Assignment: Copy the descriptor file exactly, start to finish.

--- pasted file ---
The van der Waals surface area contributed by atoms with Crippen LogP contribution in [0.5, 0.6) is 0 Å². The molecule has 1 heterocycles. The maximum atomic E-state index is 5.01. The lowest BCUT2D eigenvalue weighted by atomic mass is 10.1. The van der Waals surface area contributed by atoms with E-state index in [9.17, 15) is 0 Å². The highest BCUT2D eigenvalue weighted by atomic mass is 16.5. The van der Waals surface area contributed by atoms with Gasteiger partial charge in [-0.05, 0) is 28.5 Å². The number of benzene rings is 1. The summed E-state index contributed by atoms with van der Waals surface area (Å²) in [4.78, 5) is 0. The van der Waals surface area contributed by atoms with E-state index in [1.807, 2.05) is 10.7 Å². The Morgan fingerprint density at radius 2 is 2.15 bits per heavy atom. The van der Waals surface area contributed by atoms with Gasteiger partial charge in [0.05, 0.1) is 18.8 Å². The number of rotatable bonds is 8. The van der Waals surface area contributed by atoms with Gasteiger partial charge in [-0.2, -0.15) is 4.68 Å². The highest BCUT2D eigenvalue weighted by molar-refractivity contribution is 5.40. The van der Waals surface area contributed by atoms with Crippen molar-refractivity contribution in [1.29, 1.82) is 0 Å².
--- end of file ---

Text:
The van der Waals surface area contributed by atoms with Crippen LogP contribution in [0.5, 0.6) is 0 Å². The molecule has 1 heterocycles. The maximum atomic E-state index is 5.01. The lowest BCUT2D eigenvalue weighted by atomic mass is 10.1. The van der Waals surface area contributed by atoms with E-state index in [9.17, 15) is 0 Å². The highest BCUT2D eigenvalue weighted by atomic mass is 16.5. The van der Waals surface area contributed by atoms with Gasteiger partial charge in [-0.05, 0) is 28.5 Å². The number of benzene rings is 1. The summed E-state index contributed by atoms with van der Waals surface area (Å²) in [4.78, 5) is 0. The van der Waals surface area contributed by atoms with E-state index in [1.807, 2.05) is 10.7 Å². The Morgan fingerprint density at radius 2 is 2.15 bits per heavy atom. The van der Waals surface area contributed by atoms with Gasteiger partial charge in [0.05, 0.1) is 18.8 Å². The number of rotatable bonds is 8. The van der Waals surface area contributed by atoms with Gasteiger partial charge in [-0.2, -0.15) is 4.68 Å². The highest BCUT2D eigenvalue weighted by molar-refractivity contribution is 5.40. The van der Waals surface area contributed by atoms with Crippen molar-refractivity contribution in [1.29, 1.82) is 0 Å².